While we're on the topic of supposedly unsafe cars whose sales someone went out of their way to destroy, let's take a look at the Suzuki Samurai. I admit, normally I wouldn't write about something like this, but it seems appropriate and these little 4x4s aren't especially common anymore. Consumer Reports pretty much ruined the Samurai. It was a cheap, capable personal SUV that happened to have a high center of gravity and a short wheelbase. And to Consumer Reports, that equals flip hazard. Never mind that video evidence exists of them doing everything they could to force the truck to go up on two wheels. A photo in a print magazine doesn't capture the voices offscreen of staffers cheering when they get the results they wanted, rather than the results the vehicle would give under regular driving input.

Monday, March 12, 2012

San Francisco Street Sighting - 1965 Chevrolet Corvair Monza convertible

I have a certain fondness for cars with terrible reputations. Maybe it's something about the way that dependable and safe cars tend to be boring. That's probably why, to date, I've only featured one Honda. And so, we take another look at a favorite automotive whipping boy, the Chevy Corvair.

Saturday, March 10, 2012

San Francisco Street Sighting - 1969 Plymouth Fury III convertible

A lot of people today will easily recognize the 1969 Plymouth Fury, but not necessarily because it's a collectible classic. The fact is, a two-door '69 Fury is a common background prop vehicle in many levels of the popular zombie-shooter video game series Left 4 Dead. There are certainly more of them lying all over the place in that game than there are in the real world.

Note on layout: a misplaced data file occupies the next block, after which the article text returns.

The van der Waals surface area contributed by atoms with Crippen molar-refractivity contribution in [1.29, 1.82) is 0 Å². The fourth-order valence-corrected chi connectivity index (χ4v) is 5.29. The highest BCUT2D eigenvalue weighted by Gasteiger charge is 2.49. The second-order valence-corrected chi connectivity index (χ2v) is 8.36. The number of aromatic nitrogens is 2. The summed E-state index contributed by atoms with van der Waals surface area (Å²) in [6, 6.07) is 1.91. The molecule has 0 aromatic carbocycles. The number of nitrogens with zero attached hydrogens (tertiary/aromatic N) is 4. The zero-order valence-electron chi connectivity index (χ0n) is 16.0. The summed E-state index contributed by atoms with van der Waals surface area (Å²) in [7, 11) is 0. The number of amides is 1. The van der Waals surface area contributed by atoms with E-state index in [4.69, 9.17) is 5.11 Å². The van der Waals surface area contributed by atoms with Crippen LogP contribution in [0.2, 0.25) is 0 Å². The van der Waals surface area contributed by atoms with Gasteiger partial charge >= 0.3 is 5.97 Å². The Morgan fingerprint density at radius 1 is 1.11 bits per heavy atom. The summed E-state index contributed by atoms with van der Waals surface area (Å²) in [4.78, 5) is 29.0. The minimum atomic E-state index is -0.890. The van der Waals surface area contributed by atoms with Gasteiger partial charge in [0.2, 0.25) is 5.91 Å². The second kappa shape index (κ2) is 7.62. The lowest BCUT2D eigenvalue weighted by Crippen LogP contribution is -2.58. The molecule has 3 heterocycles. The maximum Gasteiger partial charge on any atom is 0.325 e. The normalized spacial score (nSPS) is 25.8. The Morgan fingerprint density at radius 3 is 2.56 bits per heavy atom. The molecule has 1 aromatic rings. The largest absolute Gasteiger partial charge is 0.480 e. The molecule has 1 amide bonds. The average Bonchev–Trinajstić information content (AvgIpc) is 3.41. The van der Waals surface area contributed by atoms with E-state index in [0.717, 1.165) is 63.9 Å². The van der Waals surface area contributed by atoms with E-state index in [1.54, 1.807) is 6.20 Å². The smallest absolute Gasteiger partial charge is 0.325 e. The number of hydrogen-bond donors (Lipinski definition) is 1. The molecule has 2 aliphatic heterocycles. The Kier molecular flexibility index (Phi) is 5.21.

Friday, March 9, 2012

Best of the Rest: Lost in the 50s

1951 Mercury sedan, Merced

1956 Ford Fairlane, Petaluma

1956 Oldsmobile 88, San Jose

1959 Edsel Corsair, San Francisco

1959 Pontiac Catalina, San Francisco

Tuesday, March 6, 2012

San Francisco Street Sighting - 1968 Ford Falcon

It's a funny thing about the American Ford Falcon, that a lot of people forget that it was still produced after 1965. Of course our Aussie friends will tell you that the Falcon never went away, but in the US it's getting harder and harder to find the late model 1966-70 Falcons. Perhaps it's because in the rush to modernize while minimizing cost in the mid-sixties, the Falcon lost what style it had. I suspect that a little thing called the Mustang had something to do with it. Why eat into the sales of a cash cow? The Falcon was still around at a lower price point, and last I checked, it wasn't possible to buy a four-door Mustang at the time (unfortunately a four-door Thunderbird was available, ugh). Lord knows how many of these nondescript econoboxes rolled out of the factory over the final five years of production, but the vast majority of them seem to have been used up and scrapped long ago.

Saturday, March 3, 2012

Danville Street Sighting - 1976 Buick Estate Wagon

Ahh, America. There is just something uniquely American about a gigantic station wagon slathered in fake wood. What you're seeing here is one of the last of the truly huge wagons, the 1976 Buick Estate Wagon.

Thursday, March 1, 2012

BART Cars - Sports Cars

Five years ago I began attending classes in San Francisco at the Academy of Art University. Driving into the city wasn't a practical option, so I took BART, the Bay Area Rapid Transit system. Over the years I came to notice a surprising number of interesting cars that would show up in the parking lots at BART stations. Now, normally I wouldn't post vehicles from a parking lot, but BART is a government-owned entity, so maybe, just maybe, their parking lots count as public property? Since I'm not sure, you won't be seeing any "Street Sightings" that are actually BART cars. But I do plan on sharing some of the best of BART every now and then.

For our first round, let's look at some older sports cars.

1977-78 Datsun 280Z
1978 Porsche 924
1979 Fiat 124 Spider
1979 Mazda RX-7
1987 Chrysler Conquest TSi